Part Man. Part Machine. All Cop.

I hope to get back to my Star Trek series soon, but in the meantime, check out the new Robocop trailer.

The original 1987 Robocop is one of my favorite 80’s movies and I’ve also written on some of its more philosophical themes. It endures as a satire of corporatism and also explores themes that are relevant to libertarian political philosophy, such as the limits of commodification and the privatization of law enforcement. Judging from the trailer, the new iteration will take up themes of free will and mechanized warfare. At Comic Con, the director, José Padilha, said that Robocop is even more relevant in light of the debate over drones. It will be interesting to see how that plays out in the movie. By the way, another 80’s movie that features a cop named Murphy is also relevant to the issue: Blue Thunder.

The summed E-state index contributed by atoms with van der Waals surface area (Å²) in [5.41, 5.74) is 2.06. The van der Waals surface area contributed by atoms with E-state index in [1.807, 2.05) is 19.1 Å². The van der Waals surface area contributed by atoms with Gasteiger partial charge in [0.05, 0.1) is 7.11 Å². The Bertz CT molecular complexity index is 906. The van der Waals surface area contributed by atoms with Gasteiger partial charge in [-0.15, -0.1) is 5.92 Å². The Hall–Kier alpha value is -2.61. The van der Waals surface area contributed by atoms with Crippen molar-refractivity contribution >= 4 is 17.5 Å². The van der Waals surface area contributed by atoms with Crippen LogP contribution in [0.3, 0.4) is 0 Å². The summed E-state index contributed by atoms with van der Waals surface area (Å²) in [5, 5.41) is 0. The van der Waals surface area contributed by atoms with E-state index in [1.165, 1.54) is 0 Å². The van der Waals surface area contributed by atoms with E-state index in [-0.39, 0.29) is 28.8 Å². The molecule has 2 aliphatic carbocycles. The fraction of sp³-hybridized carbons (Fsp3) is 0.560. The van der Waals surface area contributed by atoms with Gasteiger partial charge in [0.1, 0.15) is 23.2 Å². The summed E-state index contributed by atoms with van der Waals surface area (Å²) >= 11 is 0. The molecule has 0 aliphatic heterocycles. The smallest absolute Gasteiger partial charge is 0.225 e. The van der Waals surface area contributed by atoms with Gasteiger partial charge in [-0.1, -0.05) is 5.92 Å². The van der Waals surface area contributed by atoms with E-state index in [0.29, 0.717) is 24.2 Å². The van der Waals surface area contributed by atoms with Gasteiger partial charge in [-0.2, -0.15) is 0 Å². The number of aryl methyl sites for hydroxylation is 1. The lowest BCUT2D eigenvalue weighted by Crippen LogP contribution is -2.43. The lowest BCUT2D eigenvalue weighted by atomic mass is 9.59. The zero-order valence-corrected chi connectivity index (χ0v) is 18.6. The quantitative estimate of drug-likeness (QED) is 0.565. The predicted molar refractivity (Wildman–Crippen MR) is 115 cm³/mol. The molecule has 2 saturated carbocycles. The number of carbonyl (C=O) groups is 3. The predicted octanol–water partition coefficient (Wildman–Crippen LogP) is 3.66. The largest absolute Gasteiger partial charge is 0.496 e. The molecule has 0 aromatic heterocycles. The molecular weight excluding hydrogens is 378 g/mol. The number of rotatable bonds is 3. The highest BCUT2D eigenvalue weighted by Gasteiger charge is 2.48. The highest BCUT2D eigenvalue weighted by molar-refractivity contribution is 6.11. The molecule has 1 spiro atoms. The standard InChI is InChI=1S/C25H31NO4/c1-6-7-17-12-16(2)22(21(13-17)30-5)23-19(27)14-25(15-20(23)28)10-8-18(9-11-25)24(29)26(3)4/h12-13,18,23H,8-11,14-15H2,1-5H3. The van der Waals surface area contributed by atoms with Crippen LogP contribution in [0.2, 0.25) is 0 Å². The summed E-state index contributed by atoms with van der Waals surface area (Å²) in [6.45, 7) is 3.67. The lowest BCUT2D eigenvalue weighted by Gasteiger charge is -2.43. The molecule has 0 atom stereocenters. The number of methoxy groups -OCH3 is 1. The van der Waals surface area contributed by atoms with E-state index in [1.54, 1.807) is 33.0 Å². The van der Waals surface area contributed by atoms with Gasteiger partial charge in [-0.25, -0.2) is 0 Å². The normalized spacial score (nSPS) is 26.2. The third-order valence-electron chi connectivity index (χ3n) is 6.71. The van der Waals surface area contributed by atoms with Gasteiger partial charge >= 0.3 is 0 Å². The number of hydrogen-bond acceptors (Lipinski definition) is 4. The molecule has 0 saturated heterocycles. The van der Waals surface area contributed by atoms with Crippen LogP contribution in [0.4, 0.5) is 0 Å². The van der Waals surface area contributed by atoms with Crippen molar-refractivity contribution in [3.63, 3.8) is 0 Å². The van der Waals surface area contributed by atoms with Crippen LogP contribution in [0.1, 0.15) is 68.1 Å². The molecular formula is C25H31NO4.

2 thoughts on “Part Man. Part Machine. All Cop.

  1. It’s odd by I (Generation X-er) have not seen the original movie yet. So I cannot comment on the content. Nevertheless, I agree with your analysis in the linked post:
    I have found some not too sophisticated science-fiction movies thought-provoking, too – in particular episodes of Star Trek, Next Generation.
    I feel that science fiction in general is a perfect ‘projection area’ for presenting and playing with philosophical ideas. I think the reason is: You are not distracted by a too realistic environment – the only connection you can make with your own life is related to those ideas.

    • Good point, Elke. Popular sci-fi is a great vehicle for ideas. It’s hard to know whether or not to recommend Robocop to someone who hasn’t seen it. It’s very violent, but so over the top as to be satirical.

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